We visit many webpages, and from time to time, we can face frustrating errors such as the 502 Bad Gateway Error. In this article, we’ll provide you with the information to know what this error is and how to combat it.
What Is 502 Bad Gateway Error?
The HTTP stands for HyperText Transfer Protocol. We’ll straightforwardly explain this error. 502 Bad Gateway is a server error response. It means the backend server received an invalid response from the frontend server. The server received the information request but was unable to fulfill it. In the event of this happening, the page might display some recommended actions and the HTTP status code for this error.
What Are the Causes Of 502 Bad Gateway Error?
HTTP errors, while very common, are hard to figure out the reasons for. This is the case because there are quite a few reasons a server can experience this issue. The main three are:
- The domain name of the page you’re trying to access is either not resolving to the correct IP, or it’s not resolving to any IP. This problem can be caused by a problem while resolving the hostname to an IP address.
- The server may not be reachable at that moment. Maybe the server is going through maintenance, or there’s a bigger influx of users than usual. These can cause the servers to be down.
- A firewall could be blocking the communication between the frontend server and the backend server. If their Content-Management-System (CMS) security measures are overactive, they could be blocking requests from their systems.
How to Fix 502 Bad Gateway Error
Unfortunately, most of the time, the solution to this error can only be implemented by the website’s host or developer. But all hope is not lost! Users can still try the following methods.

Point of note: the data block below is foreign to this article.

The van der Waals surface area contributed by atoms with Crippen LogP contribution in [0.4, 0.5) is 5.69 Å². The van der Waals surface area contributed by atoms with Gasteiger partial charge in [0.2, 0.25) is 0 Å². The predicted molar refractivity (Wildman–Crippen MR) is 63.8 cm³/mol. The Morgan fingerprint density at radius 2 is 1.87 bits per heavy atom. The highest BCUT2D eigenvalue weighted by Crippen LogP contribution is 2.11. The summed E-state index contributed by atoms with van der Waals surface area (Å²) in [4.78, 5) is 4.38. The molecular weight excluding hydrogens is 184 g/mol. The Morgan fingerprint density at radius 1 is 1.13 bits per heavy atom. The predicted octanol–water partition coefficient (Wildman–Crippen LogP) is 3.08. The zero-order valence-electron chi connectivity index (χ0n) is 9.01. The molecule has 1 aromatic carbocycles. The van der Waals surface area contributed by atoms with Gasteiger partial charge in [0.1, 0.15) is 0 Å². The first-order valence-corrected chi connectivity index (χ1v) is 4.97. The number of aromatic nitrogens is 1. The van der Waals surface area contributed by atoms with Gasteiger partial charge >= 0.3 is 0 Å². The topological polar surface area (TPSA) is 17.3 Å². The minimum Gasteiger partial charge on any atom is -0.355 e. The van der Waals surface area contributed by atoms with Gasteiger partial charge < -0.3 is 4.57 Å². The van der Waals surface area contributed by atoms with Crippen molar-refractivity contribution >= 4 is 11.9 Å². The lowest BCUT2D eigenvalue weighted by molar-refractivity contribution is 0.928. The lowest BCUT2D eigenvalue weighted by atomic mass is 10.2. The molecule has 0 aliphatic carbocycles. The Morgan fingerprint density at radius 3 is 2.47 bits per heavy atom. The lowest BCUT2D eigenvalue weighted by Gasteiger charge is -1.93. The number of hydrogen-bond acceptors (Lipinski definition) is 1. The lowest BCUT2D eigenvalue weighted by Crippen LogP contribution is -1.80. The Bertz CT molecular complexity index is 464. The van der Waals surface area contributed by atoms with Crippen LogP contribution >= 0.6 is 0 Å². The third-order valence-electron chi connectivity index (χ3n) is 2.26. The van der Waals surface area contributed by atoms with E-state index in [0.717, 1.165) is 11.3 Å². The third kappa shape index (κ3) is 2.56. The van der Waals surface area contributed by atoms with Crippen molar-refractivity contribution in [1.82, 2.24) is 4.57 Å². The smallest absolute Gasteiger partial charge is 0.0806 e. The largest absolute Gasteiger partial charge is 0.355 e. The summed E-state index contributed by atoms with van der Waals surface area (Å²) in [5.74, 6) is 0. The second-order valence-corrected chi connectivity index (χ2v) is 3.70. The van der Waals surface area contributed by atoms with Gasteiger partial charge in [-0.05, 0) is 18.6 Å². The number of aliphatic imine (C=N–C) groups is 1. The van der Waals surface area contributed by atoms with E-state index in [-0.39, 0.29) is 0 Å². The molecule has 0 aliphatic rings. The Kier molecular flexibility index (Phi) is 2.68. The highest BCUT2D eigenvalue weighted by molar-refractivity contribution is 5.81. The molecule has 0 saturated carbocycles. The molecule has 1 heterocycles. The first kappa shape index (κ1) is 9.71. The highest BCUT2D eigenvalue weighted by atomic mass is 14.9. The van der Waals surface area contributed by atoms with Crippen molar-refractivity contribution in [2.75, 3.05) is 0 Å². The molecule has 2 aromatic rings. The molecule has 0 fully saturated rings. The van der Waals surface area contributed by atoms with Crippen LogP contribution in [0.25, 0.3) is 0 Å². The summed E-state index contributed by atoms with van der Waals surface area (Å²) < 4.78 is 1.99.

- Reloading the page. This sounds simple and overused, but frankly, a lot of times, this will be enough to solve the issue.
- If reloading the page didn’t work, you can try a hard refresh on your browser. You can perform this on windows by pressing “CTRL + Shift + R” and then on Macs pressing “Cmd + Shift + R.”
- One other reason could be your DNS. If you’re using the default DNS configuration, try switching to a different one. Google’s Public DNS (184.108.40.206, 220.127.116.11) is one of the most commonly used options.
- And then lastly, clearing your browser cache as well as deleting the cookies might help with the error.
FAQ About 502 Bad Gateway Error & Other HTTP Errors
No. About ninety percent of the time, this error is server caused. Users shouldn’t be worried.
Most of the time, no, user-caused errors usually have 400s error codes.
There could be multiple reasons. We covered most of them in this article. It’s probably something wrong with the server.
This could be the case. To determine if a website’s servers are down is a google search of said website’s name. Example of this search: “Is Facebook down?”
Probably no. Since this is a common temporary error, it very rarely means the web page is unavailable in the long run.
Conclusion on 502 Bad Gateway Error & HTTP Errors
These errors happen to all of us. It is important to note there’s no need to worry when faced with them; they are hardly ever user-caused. If the error persists a long time, the page’s provider should be alerted to the issue. Errors are everywhere; make sure to make yourself as error-proof as possible by learning from our other posts. Here’s how to fix Instagram login error for example.